“The most important thing is that the children are dreamy”: What is going wrong in our society


DUSSELDORF. Have children changed? Do you have a harder time accepting rules these days? And: Does this possibly show a fundamental evil in our society, namely that parents no longer take sufficient care of their offspring – and increasingly leave the pedagogical work to the educational institutions? Daycare and News4teachers reader Marion started a nationwide debate with a post in our site’s discussion forum, which we would like to continue at this time. She has responded to criticism by simply arguing backwards and sentimentalizing past problems. We document their new statements here again prominently.

“Today, however, it is considered ‘doubtful’ to set boundaries for children themselves.” Illustration: Shutterstock

From Marion’s response in the discussion of the post “‘The children have changed. They have a much harder time accepting rules’: A daycare worker reports”

No, not everything was better in the past. In the past, people who did not follow the usual norm were excluded, condemned, and ignored. Thank God we are much further than that today. Whereas in the past children were demanded of one-sided respect and obedience, today they are perceived much more as independent, complex personalities, whose wishes and needs must of course be heard and taken into account.

That’s good and right. I certainly will not go back to the days when it was thought that teasing, austerity and even corporal “punishment” were drummed into children. Today, however, the pendulum swings completely in the opposite direction. “The alarm bells are already ringing”, if you just say that you consider it important to adhere to the usual rules of order in everyday life.

But that does not mean we are breaking these rules into our children with a cane. Of course, rules are discussed with the children and explained to them. And of course, there have always been kids who have had a hard time with it. Then one had to find ways to integrate these children into the group and everyday life, which for the most part succeeded because it was just isolated cases.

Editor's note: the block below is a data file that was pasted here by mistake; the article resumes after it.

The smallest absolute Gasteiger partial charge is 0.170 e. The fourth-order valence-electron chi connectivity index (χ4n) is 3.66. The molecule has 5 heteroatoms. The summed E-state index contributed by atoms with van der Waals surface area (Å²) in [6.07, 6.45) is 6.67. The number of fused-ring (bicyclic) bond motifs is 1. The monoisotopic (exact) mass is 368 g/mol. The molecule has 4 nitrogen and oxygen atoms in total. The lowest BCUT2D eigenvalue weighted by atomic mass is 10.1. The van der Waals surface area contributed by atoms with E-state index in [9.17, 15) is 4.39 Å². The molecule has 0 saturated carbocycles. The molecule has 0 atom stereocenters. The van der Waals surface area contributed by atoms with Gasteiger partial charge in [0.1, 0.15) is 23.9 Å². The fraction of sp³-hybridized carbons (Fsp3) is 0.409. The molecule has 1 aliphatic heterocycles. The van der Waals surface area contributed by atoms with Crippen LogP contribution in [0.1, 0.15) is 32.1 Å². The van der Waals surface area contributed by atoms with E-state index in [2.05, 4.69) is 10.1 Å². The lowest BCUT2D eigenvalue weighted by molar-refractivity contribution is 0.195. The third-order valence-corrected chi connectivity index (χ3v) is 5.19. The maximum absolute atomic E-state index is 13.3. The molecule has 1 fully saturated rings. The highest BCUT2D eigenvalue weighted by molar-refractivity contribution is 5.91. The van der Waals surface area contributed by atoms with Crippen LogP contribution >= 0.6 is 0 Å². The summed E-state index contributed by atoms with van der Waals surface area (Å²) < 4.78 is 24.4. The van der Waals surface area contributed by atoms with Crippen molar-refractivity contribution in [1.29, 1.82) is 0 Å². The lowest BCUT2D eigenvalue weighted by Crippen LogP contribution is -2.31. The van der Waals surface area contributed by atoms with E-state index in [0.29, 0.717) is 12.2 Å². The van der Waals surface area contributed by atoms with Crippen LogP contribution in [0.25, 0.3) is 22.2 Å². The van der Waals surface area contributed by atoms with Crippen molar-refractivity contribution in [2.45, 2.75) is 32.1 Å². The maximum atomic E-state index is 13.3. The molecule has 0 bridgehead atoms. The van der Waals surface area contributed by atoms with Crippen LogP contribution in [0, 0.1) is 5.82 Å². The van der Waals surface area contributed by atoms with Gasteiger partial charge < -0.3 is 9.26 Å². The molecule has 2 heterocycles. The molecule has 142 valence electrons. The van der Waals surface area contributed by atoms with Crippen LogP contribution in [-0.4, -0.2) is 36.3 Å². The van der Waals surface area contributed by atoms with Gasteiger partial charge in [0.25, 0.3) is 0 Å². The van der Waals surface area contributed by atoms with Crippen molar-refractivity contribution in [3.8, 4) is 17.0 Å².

Today, however, it is already classified as “doubtful” at all to show children boundaries. And the alarm bells are probably ringing again for one thing or another, because I’m talking about “showing boundaries”. But we all have limits.

The children 20 years ago were no longer “drilled” oppressed beings. We were already living then in the 21st century

Both the kids and us adults. I think children also want to know when our limit has been reached. They keep testing it. If I have never made it clear to them where my border goes, they will not recognize it either and will therefore continue to cross it. This is exactly what I observe today in the way parents and children interact with each other. Parents are called “stupid mom or dad” and they only smile mildly. It is normal for children to say such things when they are angry. But it must also be allowed to make it clear to them that it is not okay. I think it is just as important that children are allowed to criticize us adults and that we are also willing to admit our mistakes and apologize to them. I do not think respect is a one-way street.

(…)

As for the work 20 years ago, I would like to emphasize that, of course, it was not easy or comfortable even then when having to look after 25 children on your own. And even then, one would have wanted more staff in such situations. But it was somehow manageable for a short period of time, whereas today I would absolutely refuse to work like that. Incidentally, 20 years ago, children were no longer “drilled” oppressed beings. We were already living then in the 21st century. The time of “black pedagogy” was long gone. Even in my own childhood (70s) there was not much left of practice and compulsion for absolute obedience.

I do not blame the kids for more stress in my work and we have never had a child forced to eat. We maintain an appreciative, friendly and open attitude towards all children in our facility.

Yet there are certain rules and recurring processes in the complex structure of a day care institution that everyone must generally abide by in order to avoid complete chaos. (Of course, one can always negotiate exceptions to the rule.) I do not think it has anything to do with exercise or a negative attitude towards autonomous children. On the contrary – I think it has something to do with mutual respect.
I am just advocating for more autonomy and freedom for children, but in our current education system, which is based almost exclusively on institutional care, there is very little room for that.